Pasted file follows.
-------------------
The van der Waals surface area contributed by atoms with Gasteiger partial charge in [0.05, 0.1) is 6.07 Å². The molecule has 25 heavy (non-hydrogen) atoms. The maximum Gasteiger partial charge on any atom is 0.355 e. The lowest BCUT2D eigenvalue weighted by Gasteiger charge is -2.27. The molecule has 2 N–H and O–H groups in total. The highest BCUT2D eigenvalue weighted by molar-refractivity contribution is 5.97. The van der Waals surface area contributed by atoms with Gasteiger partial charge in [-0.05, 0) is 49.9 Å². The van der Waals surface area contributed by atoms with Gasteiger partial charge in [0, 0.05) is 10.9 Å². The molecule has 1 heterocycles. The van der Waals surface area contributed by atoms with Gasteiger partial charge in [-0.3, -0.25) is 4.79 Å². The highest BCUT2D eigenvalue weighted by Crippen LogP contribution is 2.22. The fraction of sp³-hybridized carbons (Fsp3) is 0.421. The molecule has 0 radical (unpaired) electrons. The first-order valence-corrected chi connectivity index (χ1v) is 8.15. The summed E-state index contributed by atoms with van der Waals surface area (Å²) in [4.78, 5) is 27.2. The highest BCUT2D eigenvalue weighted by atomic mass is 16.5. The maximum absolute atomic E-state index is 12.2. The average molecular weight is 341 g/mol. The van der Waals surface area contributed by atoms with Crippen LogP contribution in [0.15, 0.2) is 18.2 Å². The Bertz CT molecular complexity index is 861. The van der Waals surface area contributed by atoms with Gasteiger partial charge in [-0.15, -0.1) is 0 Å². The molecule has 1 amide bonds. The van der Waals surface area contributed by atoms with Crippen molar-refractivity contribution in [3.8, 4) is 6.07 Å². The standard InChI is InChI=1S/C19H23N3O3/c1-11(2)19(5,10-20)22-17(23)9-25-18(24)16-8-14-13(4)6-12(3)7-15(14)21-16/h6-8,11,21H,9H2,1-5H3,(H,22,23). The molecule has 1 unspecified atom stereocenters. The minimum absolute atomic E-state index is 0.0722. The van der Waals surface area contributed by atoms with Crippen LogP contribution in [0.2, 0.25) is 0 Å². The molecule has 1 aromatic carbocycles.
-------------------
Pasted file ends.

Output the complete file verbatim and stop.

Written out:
The van der Waals surface area contributed by atoms with Gasteiger partial charge in [0.05, 0.1) is 6.07 Å². The molecule has 25 heavy (non-hydrogen) atoms. The maximum Gasteiger partial charge on any atom is 0.355 e. The lowest BCUT2D eigenvalue weighted by Gasteiger charge is -2.27. The molecule has 2 N–H and O–H groups in total. The highest BCUT2D eigenvalue weighted by molar-refractivity contribution is 5.97. The van der Waals surface area contributed by atoms with Gasteiger partial charge in [-0.05, 0) is 49.9 Å². The van der Waals surface area contributed by atoms with Gasteiger partial charge in [0, 0.05) is 10.9 Å². The molecule has 1 heterocycles. The van der Waals surface area contributed by atoms with Gasteiger partial charge in [-0.3, -0.25) is 4.79 Å². The highest BCUT2D eigenvalue weighted by Crippen LogP contribution is 2.22. The fraction of sp³-hybridized carbons (Fsp3) is 0.421. The molecule has 0 radical (unpaired) electrons. The first-order valence-corrected chi connectivity index (χ1v) is 8.15. The summed E-state index contributed by atoms with van der Waals surface area (Å²) in [4.78, 5) is 27.2. The highest BCUT2D eigenvalue weighted by atomic mass is 16.5. The maximum absolute atomic E-state index is 12.2. The average molecular weight is 341 g/mol. The van der Waals surface area contributed by atoms with Crippen LogP contribution in [0.15, 0.2) is 18.2 Å². The Bertz CT molecular complexity index is 861. The van der Waals surface area contributed by atoms with Gasteiger partial charge in [-0.15, -0.1) is 0 Å². The molecule has 1 amide bonds. The van der Waals surface area contributed by atoms with Crippen molar-refractivity contribution in [3.8, 4) is 6.07 Å². The standard InChI is InChI=1S/C19H23N3O3/c1-11(2)19(5,10-20)22-17(23)9-25-18(24)16-8-14-13(4)6-12(3)7-15(14)21-16/h6-8,11,21H,9H2,1-5H3,(H,22,23). The molecule has 1 unspecified atom stereocenters. The minimum absolute atomic E-state index is 0.0722. The van der Waals surface area contributed by atoms with Crippen LogP contribution in [0.2, 0.25) is 0 Å². The molecule has 1 aromatic carbocycles.